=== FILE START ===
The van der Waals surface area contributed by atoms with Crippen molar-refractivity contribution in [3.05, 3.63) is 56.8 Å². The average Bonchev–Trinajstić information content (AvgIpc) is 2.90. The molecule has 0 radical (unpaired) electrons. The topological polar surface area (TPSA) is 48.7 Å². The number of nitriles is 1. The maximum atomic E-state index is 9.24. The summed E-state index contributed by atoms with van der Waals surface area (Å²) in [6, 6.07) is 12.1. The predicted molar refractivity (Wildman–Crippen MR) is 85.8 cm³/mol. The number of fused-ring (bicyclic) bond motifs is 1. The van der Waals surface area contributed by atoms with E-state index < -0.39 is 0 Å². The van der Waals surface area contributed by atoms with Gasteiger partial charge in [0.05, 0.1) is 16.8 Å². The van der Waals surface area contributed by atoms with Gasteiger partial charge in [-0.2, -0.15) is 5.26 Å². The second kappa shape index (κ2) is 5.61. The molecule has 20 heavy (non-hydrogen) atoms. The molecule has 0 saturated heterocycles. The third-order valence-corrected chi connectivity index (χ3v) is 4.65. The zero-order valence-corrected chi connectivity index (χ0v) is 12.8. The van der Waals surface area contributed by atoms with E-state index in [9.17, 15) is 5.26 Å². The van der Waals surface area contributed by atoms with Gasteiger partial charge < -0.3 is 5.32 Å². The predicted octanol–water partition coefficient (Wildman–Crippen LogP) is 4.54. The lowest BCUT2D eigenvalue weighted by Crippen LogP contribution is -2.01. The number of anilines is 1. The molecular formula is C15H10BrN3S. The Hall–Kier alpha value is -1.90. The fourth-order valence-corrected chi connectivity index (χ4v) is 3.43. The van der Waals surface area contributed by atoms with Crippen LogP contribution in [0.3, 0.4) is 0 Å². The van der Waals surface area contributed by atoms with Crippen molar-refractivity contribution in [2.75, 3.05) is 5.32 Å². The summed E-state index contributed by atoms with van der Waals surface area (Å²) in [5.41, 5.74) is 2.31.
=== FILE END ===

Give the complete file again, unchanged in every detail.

The van der Waals surface area contributed by atoms with Crippen molar-refractivity contribution in [3.05, 3.63) is 56.8 Å². The average Bonchev–Trinajstić information content (AvgIpc) is 2.90. The molecule has 0 radical (unpaired) electrons. The topological polar surface area (TPSA) is 48.7 Å². The number of nitriles is 1. The maximum atomic E-state index is 9.24. The summed E-state index contributed by atoms with van der Waals surface area (Å²) in [6, 6.07) is 12.1. The predicted molar refractivity (Wildman–Crippen MR) is 85.8 cm³/mol. The number of fused-ring (bicyclic) bond motifs is 1. The van der Waals surface area contributed by atoms with E-state index < -0.39 is 0 Å². The van der Waals surface area contributed by atoms with Gasteiger partial charge in [0.05, 0.1) is 16.8 Å². The van der Waals surface area contributed by atoms with Gasteiger partial charge in [-0.2, -0.15) is 5.26 Å². The second kappa shape index (κ2) is 5.61. The molecule has 20 heavy (non-hydrogen) atoms. The molecule has 0 saturated heterocycles. The third-order valence-corrected chi connectivity index (χ3v) is 4.65. The zero-order valence-corrected chi connectivity index (χ0v) is 12.8. The van der Waals surface area contributed by atoms with E-state index in [9.17, 15) is 5.26 Å². The van der Waals surface area contributed by atoms with Gasteiger partial charge < -0.3 is 5.32 Å². The predicted octanol–water partition coefficient (Wildman–Crippen LogP) is 4.54. The lowest BCUT2D eigenvalue weighted by Crippen LogP contribution is -2.01. The number of anilines is 1. The molecular formula is C15H10BrN3S. The Hall–Kier alpha value is -1.90. The fourth-order valence-corrected chi connectivity index (χ4v) is 3.43. The van der Waals surface area contributed by atoms with Crippen LogP contribution in [0.3, 0.4) is 0 Å². The van der Waals surface area contributed by atoms with Crippen molar-refractivity contribution in [2.75, 3.05) is 5.32 Å². The summed E-state index contributed by atoms with van der Waals surface area (Å²) in [5.41, 5.74) is 2.31.